By: Jay Kristoff
Jay Kristoff is quickly becoming my favorite author.
When I read Stormdancer, I was most impressed by the world building, but now that I’m quite familiar with Shima, the blood lotus, and the Guild, I had time to notice the writing. What I find so wonderful about it is how effective it is in painting a picture. There is not a wasted metaphor in sight. Imagery and metaphor flow and blend in such a casual way that you don’t notice it by itself, it just makes the scene that much more vivid. The author also utilizes short sentences to create a sense of force and urgency and he does it in just the right places. I’m a fan of short and to-the-point sentences mixed in with fancier writing. It keeps the writing from getting out of hand and distracting from the story.
As for the story, things get more complex. Good and evil is not as black and white as it was in the first book. Some of the Kage are blinded by hatred and vengeance, rather than being the noble revolutionaries they were at first glance. Saving the world from itself is messy. Things are a lot harder on Yukiko this time around and she has to dig deep to figure out exactly what she’s doing and why she’s doing it. You can’t just start a revolution and fly off on your thunder tiger and be a hero.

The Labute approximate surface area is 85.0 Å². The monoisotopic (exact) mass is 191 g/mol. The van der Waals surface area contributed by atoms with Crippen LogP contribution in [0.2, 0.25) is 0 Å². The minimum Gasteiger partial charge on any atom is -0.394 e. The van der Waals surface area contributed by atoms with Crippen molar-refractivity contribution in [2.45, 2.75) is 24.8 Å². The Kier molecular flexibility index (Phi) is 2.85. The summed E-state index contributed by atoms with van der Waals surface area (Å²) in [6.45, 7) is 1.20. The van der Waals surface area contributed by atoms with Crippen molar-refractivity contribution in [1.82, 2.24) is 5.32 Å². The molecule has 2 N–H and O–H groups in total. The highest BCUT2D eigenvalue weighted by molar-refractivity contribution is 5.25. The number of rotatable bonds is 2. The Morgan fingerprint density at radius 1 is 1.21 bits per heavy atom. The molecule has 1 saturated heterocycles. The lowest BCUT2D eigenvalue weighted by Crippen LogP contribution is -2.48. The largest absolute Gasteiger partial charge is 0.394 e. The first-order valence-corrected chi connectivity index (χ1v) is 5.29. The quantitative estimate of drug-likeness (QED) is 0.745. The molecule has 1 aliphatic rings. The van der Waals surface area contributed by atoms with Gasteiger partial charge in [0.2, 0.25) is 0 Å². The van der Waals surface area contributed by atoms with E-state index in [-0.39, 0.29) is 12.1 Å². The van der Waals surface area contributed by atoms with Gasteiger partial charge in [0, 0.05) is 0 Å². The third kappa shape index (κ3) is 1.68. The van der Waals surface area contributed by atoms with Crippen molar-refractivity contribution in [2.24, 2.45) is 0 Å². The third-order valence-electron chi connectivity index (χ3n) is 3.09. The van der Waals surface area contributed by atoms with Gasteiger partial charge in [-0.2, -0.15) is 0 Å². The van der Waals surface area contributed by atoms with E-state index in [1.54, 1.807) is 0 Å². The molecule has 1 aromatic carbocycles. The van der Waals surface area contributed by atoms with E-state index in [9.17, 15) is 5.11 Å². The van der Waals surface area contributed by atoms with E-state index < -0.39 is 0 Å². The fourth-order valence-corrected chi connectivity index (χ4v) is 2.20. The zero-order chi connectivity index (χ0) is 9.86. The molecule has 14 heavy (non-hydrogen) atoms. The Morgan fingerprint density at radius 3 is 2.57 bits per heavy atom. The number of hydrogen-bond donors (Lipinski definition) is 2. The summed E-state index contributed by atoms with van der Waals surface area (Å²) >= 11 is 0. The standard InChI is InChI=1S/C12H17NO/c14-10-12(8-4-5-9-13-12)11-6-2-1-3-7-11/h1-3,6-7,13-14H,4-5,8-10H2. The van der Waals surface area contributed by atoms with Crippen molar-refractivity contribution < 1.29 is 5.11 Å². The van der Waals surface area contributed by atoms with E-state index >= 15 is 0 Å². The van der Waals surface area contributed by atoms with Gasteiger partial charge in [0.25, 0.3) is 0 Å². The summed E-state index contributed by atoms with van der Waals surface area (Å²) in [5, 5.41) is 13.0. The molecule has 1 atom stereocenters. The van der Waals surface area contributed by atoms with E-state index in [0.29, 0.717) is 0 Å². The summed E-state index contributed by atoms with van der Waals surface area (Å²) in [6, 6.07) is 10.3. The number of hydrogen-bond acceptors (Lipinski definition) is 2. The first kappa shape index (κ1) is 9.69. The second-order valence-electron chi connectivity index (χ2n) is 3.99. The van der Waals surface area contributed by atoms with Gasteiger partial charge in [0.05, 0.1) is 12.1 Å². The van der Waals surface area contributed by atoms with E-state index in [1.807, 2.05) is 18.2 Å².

The character complexity was really good here. People make choices I wouldn’t have expected, but after thinking about what they’ve been through, it makes sense in the end. I want characters to behave unpredictably so I can think about why later. It’s not just the time reading the words on the page, but the time in-between reading, thinking about what I have read, that I enjoy so much.
I won’t give much away here but…GAIJIN! Yes, we finally catch a glimpse of the round-eyed barbarians and their own brand of steampunk technology, which is pretty awesome.
This series so far is amazing and I can’t wait to find out how it all ends in book 3, Endsinger. Until next time…